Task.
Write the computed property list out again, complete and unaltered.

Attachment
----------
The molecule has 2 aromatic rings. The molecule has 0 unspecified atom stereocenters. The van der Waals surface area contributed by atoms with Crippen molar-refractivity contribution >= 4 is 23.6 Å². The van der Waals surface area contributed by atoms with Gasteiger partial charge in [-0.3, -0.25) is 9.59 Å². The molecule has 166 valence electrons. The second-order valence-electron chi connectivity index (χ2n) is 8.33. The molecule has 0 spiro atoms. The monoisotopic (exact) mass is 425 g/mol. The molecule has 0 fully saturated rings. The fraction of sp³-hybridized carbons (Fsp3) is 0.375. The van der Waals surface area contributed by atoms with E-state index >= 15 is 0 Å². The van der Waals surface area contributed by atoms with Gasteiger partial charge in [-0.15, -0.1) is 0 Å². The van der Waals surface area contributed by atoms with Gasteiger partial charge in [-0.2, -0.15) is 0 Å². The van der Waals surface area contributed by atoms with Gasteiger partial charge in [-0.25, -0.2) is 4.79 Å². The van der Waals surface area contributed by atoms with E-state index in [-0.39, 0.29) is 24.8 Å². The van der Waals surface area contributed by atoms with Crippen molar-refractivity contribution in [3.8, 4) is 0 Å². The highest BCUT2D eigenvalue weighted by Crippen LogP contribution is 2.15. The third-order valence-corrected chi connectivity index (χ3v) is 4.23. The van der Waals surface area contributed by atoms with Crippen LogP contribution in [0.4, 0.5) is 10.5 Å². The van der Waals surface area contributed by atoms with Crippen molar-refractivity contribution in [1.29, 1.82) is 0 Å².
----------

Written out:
The molecule has 2 aromatic rings. The molecule has 0 unspecified atom stereocenters. The van der Waals surface area contributed by atoms with Crippen molar-refractivity contribution >= 4 is 23.6 Å². The van der Waals surface area contributed by atoms with Gasteiger partial charge in [-0.3, -0.25) is 9.59 Å². The molecule has 166 valence electrons. The second-order valence-electron chi connectivity index (χ2n) is 8.33. The molecule has 0 spiro atoms. The monoisotopic (exact) mass is 425 g/mol. The molecule has 0 fully saturated rings. The fraction of sp³-hybridized carbons (Fsp3) is 0.375. The van der Waals surface area contributed by atoms with E-state index >= 15 is 0 Å². The van der Waals surface area contributed by atoms with Gasteiger partial charge in [-0.15, -0.1) is 0 Å². The van der Waals surface area contributed by atoms with Gasteiger partial charge in [-0.2, -0.15) is 0 Å². The van der Waals surface area contributed by atoms with Gasteiger partial charge in [-0.25, -0.2) is 4.79 Å². The van der Waals surface area contributed by atoms with E-state index in [-0.39, 0.29) is 24.8 Å². The van der Waals surface area contributed by atoms with Crippen molar-refractivity contribution in [3.8, 4) is 0 Å². The highest BCUT2D eigenvalue weighted by Crippen LogP contribution is 2.15. The third-order valence-corrected chi connectivity index (χ3v) is 4.23. The van der Waals surface area contributed by atoms with Crippen LogP contribution in [0.4, 0.5) is 10.5 Å². The van der Waals surface area contributed by atoms with Crippen molar-refractivity contribution in [1.29, 1.82) is 0 Å².